For those keeping up with or interested in learning more about the situation at the Harvard Graduate School of Education (HGSE) resulting from the Dean’s denial of Prof. Mark Warren’s tenure case below is a press release prepared by students and alumni who are organizing to speak back to this decision and the overall direction in which HGSE seems to be heading.

FOR IMMEDIATE RELEASE

April 22, 2011

Cambridge, MA: When a candidate for tenure at Harvard is universally acknowledged as one of the foremost thinkers in his field, has the support of senior faculty, and is a model student advisor and community member, one would think that getting a fair shake to be considered for tenure is the least he could expect. Not so for Harvard Graduate School of Education (HGSE) Associate Professor Mark Warren, whose bid for tenure was derailed by HGSE Dean Kathy McCartney when she informed him on April 12th that his tenure case with the university would not be advanced.

The decision comes as a shock to many, but students and alumni are concerned that this is part of a longer, disturbing trend. Under Dr. McCartney’s leadership—and before—HGSE has shown a pattern of systematically narrowing coursework and curriculum in a way that seriously limits the methodological and epistemological training available to its students. In addition, the senior faculty as a whole continue to lack the breadth of training to fully support the diversity of interests of new and continuing graduate students.

Indeed, the most recent tenure decision also threatens the success of the newest degree program at HGSE: The Doctor in Education Leadership (EdLD).  The EdLD cohort—comprised of 25 mid-career educational leaders—is charged with “Transforming the Education Sector” through their leadership and organizing ability. Unfortunately, Mark Warren is the only faculty member at HGSE who studies educational organizing. In a day and age when public education is facing crises and debates over the lack of community voice in school reform, the lessons learned from Warren’s research could not be more important for the success of the leadership and other degree programs.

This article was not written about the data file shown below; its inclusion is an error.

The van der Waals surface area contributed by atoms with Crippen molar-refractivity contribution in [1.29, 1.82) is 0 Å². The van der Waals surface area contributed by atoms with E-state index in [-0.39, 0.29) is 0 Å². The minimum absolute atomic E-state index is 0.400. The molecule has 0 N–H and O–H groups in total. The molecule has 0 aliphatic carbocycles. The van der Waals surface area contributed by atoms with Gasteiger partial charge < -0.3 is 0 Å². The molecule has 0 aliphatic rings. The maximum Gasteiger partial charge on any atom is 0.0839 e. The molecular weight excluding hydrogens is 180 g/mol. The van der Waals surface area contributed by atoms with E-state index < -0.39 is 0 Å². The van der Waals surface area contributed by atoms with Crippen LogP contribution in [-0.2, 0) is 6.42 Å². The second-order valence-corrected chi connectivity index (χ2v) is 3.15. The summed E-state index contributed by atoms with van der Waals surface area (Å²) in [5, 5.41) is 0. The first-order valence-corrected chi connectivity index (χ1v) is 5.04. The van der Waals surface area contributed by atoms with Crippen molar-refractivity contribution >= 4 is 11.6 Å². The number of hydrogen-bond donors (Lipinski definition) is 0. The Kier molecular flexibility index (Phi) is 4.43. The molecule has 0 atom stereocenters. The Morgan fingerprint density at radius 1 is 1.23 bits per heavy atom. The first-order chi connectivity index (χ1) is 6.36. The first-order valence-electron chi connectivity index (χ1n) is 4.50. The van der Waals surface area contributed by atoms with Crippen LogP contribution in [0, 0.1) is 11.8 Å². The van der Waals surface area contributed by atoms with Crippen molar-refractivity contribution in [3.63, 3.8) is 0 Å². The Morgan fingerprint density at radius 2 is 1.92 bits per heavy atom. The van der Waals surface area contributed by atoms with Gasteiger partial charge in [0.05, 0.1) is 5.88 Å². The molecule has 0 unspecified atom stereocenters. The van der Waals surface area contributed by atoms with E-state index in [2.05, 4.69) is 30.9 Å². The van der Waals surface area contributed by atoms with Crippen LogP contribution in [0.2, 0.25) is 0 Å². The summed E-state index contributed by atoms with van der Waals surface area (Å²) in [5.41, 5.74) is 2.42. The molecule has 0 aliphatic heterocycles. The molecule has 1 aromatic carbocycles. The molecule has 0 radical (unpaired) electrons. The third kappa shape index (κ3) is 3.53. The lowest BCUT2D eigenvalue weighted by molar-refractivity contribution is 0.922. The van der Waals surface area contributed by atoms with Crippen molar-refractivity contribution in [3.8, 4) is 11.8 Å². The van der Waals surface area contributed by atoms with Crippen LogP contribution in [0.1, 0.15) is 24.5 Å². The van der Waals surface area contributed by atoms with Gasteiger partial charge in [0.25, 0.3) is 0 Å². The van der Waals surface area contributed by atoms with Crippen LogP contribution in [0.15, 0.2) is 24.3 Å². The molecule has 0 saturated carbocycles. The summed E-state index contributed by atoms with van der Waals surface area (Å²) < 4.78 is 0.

“I’m shocked and disappointed,” said Keith Catone, current HGSE doctoral candidate and senior research associate at the Annenberg Institute for School Reform.  “Pushing Dr. Warren out of HGSE will leave the school with a gaping hole when it comes to understanding the importance of community influence on schools.”  Dr. Warren’s colleague and former student, Dr. Soo Hong, Assistant Professor in the Education Department at Wellesley College, stated, “In almost a decade at HGSE, Professor Warren has made a tremendous impact in the field of education by breaking new ground in scholarship and developing the academic careers of emerging leaders in research and policy.  The contribution of his scholarship, teaching, and service at Harvard University has been profound.”

In a display of solidarity with Dr. Warren and to express their disapproval of McCartney’s decision to halt Warren’s tenure case, over 50 students and alumni gathered in person for a demonstration outside of the HGSE Faculty of the Whole meeting on Monday, April 18th from 2-4pm.  Nearly 30 off-campus students and alumni were also represented.  Students, alumni and faculty will again gather this Monday, April 25th outside a meeting of Senior Faculty from 2-4pm in Longfellow Hall to continue to express their concerns upon Dean McCartney’s return to the campus from travel abroad.

Dr. Warren, author of three books and an array of academic journal articles, is widely acknowledged as one of the top scholars in the world who researches community organizing and school reform.  His first book, Dry Bones Rattling: Community Building to Revitalize American Democracy (Princeton University Press), is, according to Harvard University’s William Julius Wilson, “the best empirical study ever written on multiracial collaboration to address social inequality.”  Harvard University scholar Marshall Ganz calls Dr. Warren’s second book, Fire in the Heart: How White Activists Embrace Social Justice (Oxford University Press), “a genuinely unique contribution to our understanding of why we do what we do.  Warren’s book, like his first one, is of unusual value to scholars, practitioners, and the interested public.”  His newest book, A Match on Dry Grass: Community Organizing as a Catalyst for School Reform (Oxford University Press), is praised by University of Maryland’s Patricia Hill Collins as an “important volume” that offers “a provocative mosaic of not only what is possible, but what people are actually doing. . . .must reading for those who see how important quality public education is for building a strong democracy.”

Beyond his pivotal work at Harvard, he is also a founding member of the American Educational Research Association (AERA)’s special interest group in Grassroots Community and Youth Organizing, where he has helped to establish a new and emerging research community with over 100 members in just its first three years. During his time at Harvard, Dr. Warren also brought about $750,000 in external grants to the institution, mentored a large number of doctoral students, served on key academic committees, and taught qualitative research courses required for all doctoral students.  In just the last two years, two of his advisees were awarded prestigious Spencer Foundation Dissertation Fellowships for their work on school reform.